GF: I never realized that I had produced texts for each of my works. When I looked back at them, they were the parts of the work that made me think, “Yes, this is how I want my work to feel.” I liked them. I hadn’t really ever thought of them as work, and so there has been this epiphany, that perhaps they are the work. And there has been a process of going back, sifting through the wreckage and rescuing them.

AL: Are the texts accompanying some of your works also intended to function, like you said of the titles, as “friends”? I am thinking of the notes accompanying works like The Last Two Million Years (2007) or Boneyard (2014). Those texts are certainly not didactic; to me, they are not exactly texts on or to the visual work, but with.

GF: The work is a reason to make the texts, and vice versa. That is what I realize now, while writing this, and so this exhibition is about writing and the role it plays in my work. The texts don’t necessarily have to be written by me, but as you say: the texts are with the work and they act as accomplices. I am imagining that the texts in this exhibition will be removable so that people can take them when they leave, and perhaps the texts can act as an accomplice in this way outside of the exhibition. I want it to be an exhibition that makes a book.

AL: During my research, I came across an essay by curator Jessica Morgan, and she jokingly wrote that you are “an enemy of the museum,” referring to the way some of your works morph across the period of an exhibition, confounding standard curatorial and archival practices. What is it like for you to grapple with these kinds of works for exhibitions?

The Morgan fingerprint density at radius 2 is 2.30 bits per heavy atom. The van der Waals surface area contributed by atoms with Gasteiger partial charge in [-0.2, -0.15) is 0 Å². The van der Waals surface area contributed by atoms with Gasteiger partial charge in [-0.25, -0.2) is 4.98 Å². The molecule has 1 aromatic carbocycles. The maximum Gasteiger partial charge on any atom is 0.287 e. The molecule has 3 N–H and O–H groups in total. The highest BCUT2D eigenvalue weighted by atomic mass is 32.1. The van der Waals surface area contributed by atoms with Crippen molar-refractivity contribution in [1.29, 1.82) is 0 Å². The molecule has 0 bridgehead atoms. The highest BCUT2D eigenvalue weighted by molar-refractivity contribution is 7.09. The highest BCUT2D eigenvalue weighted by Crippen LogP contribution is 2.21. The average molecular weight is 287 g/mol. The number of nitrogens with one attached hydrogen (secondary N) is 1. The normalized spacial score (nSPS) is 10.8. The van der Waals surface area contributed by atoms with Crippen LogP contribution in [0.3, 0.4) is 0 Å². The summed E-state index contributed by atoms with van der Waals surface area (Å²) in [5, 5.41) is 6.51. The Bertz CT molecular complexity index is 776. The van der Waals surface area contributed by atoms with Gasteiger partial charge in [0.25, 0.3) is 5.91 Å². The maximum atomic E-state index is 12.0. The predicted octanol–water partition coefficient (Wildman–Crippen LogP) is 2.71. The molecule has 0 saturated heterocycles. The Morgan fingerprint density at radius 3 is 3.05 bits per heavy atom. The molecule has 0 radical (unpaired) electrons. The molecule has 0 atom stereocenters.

GF: Sometimes it is easier in certain circumstances, and it really depends on the project and institution. The clarity of an idea can also make things easier. But when a work forms in relation to a place, it can be difficult because my process might be antithetical to the way museum staff are used to doing things, or I might be seen as actively working against them and what they consider to be a good job. The more I understand what is important to me in a particular piece, the easier it is for me to articulate this to the people I am working with. Sometimes the making of the exhibition is the process of trying to articulate something that you don’t know how to articulate. What might appear to be resistance or uncertainty is more about finding the shape of an idea, of what is important and needed in the work. Or it is just the nature of it. This is an important part of how a work comes together.